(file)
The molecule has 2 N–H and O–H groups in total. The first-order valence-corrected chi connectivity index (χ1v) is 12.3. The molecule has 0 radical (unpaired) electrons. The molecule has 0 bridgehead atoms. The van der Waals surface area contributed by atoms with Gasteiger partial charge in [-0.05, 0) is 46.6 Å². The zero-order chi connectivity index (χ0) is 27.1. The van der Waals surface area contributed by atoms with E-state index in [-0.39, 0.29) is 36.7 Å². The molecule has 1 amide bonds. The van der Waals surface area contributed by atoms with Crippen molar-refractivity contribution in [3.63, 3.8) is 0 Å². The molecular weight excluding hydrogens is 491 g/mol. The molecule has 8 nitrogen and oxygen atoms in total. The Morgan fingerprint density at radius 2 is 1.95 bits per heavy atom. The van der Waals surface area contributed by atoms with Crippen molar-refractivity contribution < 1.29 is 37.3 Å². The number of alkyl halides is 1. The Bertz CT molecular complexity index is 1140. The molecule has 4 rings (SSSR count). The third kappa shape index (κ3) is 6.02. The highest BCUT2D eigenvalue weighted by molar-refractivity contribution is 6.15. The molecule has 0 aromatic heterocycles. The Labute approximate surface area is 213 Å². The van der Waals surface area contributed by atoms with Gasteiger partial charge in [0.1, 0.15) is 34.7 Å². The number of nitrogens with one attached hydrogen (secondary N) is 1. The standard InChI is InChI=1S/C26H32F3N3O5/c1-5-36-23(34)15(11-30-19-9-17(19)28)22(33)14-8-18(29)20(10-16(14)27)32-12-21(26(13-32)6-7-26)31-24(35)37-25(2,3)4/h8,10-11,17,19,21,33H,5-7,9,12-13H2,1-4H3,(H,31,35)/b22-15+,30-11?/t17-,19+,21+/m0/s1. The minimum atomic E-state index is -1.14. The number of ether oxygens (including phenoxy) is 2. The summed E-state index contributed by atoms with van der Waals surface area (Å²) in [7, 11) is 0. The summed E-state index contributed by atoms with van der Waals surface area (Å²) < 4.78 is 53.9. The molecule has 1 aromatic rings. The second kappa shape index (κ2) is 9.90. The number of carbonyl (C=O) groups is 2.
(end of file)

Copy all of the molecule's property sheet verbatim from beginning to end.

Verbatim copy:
The molecule has 2 N–H and O–H groups in total. The first-order valence-corrected chi connectivity index (χ1v) is 12.3. The molecule has 0 radical (unpaired) electrons. The molecule has 0 bridgehead atoms. The van der Waals surface area contributed by atoms with Gasteiger partial charge in [-0.05, 0) is 46.6 Å². The zero-order chi connectivity index (χ0) is 27.1. The van der Waals surface area contributed by atoms with E-state index in [-0.39, 0.29) is 36.7 Å². The molecule has 1 amide bonds. The van der Waals surface area contributed by atoms with Crippen molar-refractivity contribution in [3.63, 3.8) is 0 Å². The molecular weight excluding hydrogens is 491 g/mol. The molecule has 8 nitrogen and oxygen atoms in total. The Morgan fingerprint density at radius 2 is 1.95 bits per heavy atom. The van der Waals surface area contributed by atoms with Crippen molar-refractivity contribution < 1.29 is 37.3 Å². The number of alkyl halides is 1. The Bertz CT molecular complexity index is 1140. The molecule has 4 rings (SSSR count). The third kappa shape index (κ3) is 6.02. The highest BCUT2D eigenvalue weighted by molar-refractivity contribution is 6.15. The molecule has 0 aromatic heterocycles. The Labute approximate surface area is 213 Å². The van der Waals surface area contributed by atoms with Gasteiger partial charge in [0.1, 0.15) is 34.7 Å². The number of nitrogens with one attached hydrogen (secondary N) is 1. The standard InChI is InChI=1S/C26H32F3N3O5/c1-5-36-23(34)15(11-30-19-9-17(19)28)22(33)14-8-18(29)20(10-16(14)27)32-12-21(26(13-32)6-7-26)31-24(35)37-25(2,3)4/h8,10-11,17,19,21,33H,5-7,9,12-13H2,1-4H3,(H,31,35)/b22-15+,30-11?/t17-,19+,21+/m0/s1. The minimum atomic E-state index is -1.14. The number of ether oxygens (including phenoxy) is 2. The summed E-state index contributed by atoms with van der Waals surface area (Å²) in [7, 11) is 0. The summed E-state index contributed by atoms with van der Waals surface area (Å²) < 4.78 is 53.9. The molecule has 1 aromatic rings. The second kappa shape index (κ2) is 9.90. The number of carbonyl (C=O) groups is 2.